In Herzog v. United States, 235 F.2d 664, 667 (9th Cir. 1956), this court stated:


'In the great bulk of the cases in which counsel have sought to have us consider claims of error in instructions not objected to at the trial we have declined to do so. More than once we have stressed the salutary nature of Rule 30 and the vitally important part it plays in the administration of justice.'


While Rule 52(b) permits appellante courts to recognize plain errors to which no objection was made below,9 application of the rule is a matter within the sound discretion of the court. In Billeci v. United States, 290 F.2d 628, 629 (9th Cir. 1961), we quoted with approval from Smith v. United States, 173 F.2d 181, 184 (9th Cir. 1949), the following:


'The admitted normal rule is that an appellate court will not consider matters which are alleged as error for the first time on appeal, and this is true of criminal as well as civil cases. However, an exception exists in criminal cases where the alleged error would result in a manifest miscarriage of justice, or would 'seriously affect the fairness, integrity, or public reputation of judicial proceedins.' The appellate tribunal will examine the record sufficiently to determine whether such has occurred.'


Having in mind the provisions of Rule 52(b) and the teachings of the above mentioned cases and others, we have examined the instruction of which appellants complain. We can find no plain error therein affecting the substantial rights of the appellants, nor can we find any error which would result in a manifest miscarriage of justice. We thus adhere to Rule 30 and refuse to delve into the merits of the contentions appellants make with respect to the instruction.10


From an examination of the entire record it appears thtat the appellants were fairly tried and properly convicted of the crimes with which they were charged. Therefore, the judgment is affirmed.


Birdsall also testified that in April, 1960, he had received information from another reliable informant that the same mail truck was to be held up and that Gilbert was to take part in the robbery. On November 3, 1960, the names of Gilbert and Brown were given to Birdsall as those who actually participated in the robbery on November 2 and he was told the robbery had been planned by a Jimmy White

Birdsall testified that he knew the informant and had previously obtained reliable information from him.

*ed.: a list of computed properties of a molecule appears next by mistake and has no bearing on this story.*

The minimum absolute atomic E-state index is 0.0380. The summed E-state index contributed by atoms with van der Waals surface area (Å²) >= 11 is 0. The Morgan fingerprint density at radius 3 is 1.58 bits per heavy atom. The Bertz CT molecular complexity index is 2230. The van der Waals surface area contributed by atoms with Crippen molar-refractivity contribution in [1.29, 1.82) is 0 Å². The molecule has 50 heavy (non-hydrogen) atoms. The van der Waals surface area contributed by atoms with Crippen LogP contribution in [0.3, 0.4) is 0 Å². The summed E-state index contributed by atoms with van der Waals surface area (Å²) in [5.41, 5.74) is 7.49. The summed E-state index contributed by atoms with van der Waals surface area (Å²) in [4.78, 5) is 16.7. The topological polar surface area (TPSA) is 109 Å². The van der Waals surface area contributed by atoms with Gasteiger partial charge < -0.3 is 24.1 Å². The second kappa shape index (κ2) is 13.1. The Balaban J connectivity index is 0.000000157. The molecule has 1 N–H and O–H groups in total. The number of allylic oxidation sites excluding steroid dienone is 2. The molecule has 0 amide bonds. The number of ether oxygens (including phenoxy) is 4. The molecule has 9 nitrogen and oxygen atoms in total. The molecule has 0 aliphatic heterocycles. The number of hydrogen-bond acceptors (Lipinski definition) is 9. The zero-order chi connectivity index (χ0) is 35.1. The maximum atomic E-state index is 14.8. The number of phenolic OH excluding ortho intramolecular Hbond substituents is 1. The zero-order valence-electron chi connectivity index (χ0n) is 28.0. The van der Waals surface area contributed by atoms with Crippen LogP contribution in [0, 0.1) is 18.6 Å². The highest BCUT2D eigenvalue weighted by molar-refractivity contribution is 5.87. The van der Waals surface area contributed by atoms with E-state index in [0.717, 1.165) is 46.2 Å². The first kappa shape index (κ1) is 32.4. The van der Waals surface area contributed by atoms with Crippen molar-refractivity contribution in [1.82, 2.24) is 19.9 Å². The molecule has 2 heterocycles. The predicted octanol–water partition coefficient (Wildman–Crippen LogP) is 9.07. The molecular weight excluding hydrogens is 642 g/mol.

During his testimony at the trial Brown admitted having had two prior felony convictions, one of them for armed robbery


No motion was made in the district court for a judgment of acquittal either at the conclusion of the government case or at the conclusion of the entire testimony


E.g., Draper v. United States, 358 U.S. 307, 79 S.Ct. 329, 3 L.Ed.2d 327 (1959); United States v. Rabinowitz, 339 U.S. 56, 70 S.Ct. 430, 94 L.Ed. 653 (1950); Brinegar v. United States, 338 U.S. 160, 69 S.Ct. 1302, 93 L.Ed. 1879 (1949); Rodgers v. United States, 267 F.2d 79 (9th Cir. 1959)


Federal Rules of Criminal Procedure 52(b) provides:

'Plain errors or defects affecting substantial rights may be noticed although they were not brought to the attention of the court.'


Counsel for appellants was requested to stipulate with respect to the chain of custody, etc., of currency being admitted into evidence. At one point he stipulated concerning evidence obtained at 915 Fulton Street (Brown's apartment), and he stated, 'I still have a motion on the other currency.' Presumably 'motion' referred to an objection and 'other currency' referred to that obtained at Gilbert's residence. No such motion was ever made, however


See cases cited in United States v. Page, 302 F.2d 81, 84 n. 10 (9th Cir. 1962)


'This case is brought under Title 18 U.S.C. 2114 which provides in part: 'Whoever robs any person having lawful charge, control or custody of the mail matter by putting his life in jeopardy by the use of a dangerous weapon shall be punished as provided by law.'

'In order to find the defendants guilty of Count I of the indictment, you must find beyond a reasonable doubt that one Floyd Bateman had lawful charge, control and custody of the mail matter described in the indictment.

'II. The defendants robbed Floyd Bateman of the mail matter.

'III. The defendants put Floyd Bateman's life in jeopardy by the use of dangerous weapons.

'Robbery is defined as 'unlawful taking of property in the possession of another accomplished by force or fear.'

'A dangerous weapon is one that is likely to produce death or great bodily injury.

'To constitute the crime of robbery by putting in jeopardy the life of a person having the custody and control of the mail by the use of dangerous weapons, within the law it is sufficient that if the act created custody; a well-grounded apprehension of danger to his life in case of resistance or refusal to give up the mail. And an office or status jeopardized by means of dangerous weapons in an attempted mail robbery is immaterial so long as he had charge of the mail matter.' Appellants contend the above instruction is ambiguous and fails to emphasize and define some essential elements of aggravated robbery.


See note 5 supra


Our decision in this case does not result in an approval of the instruction as given by the district court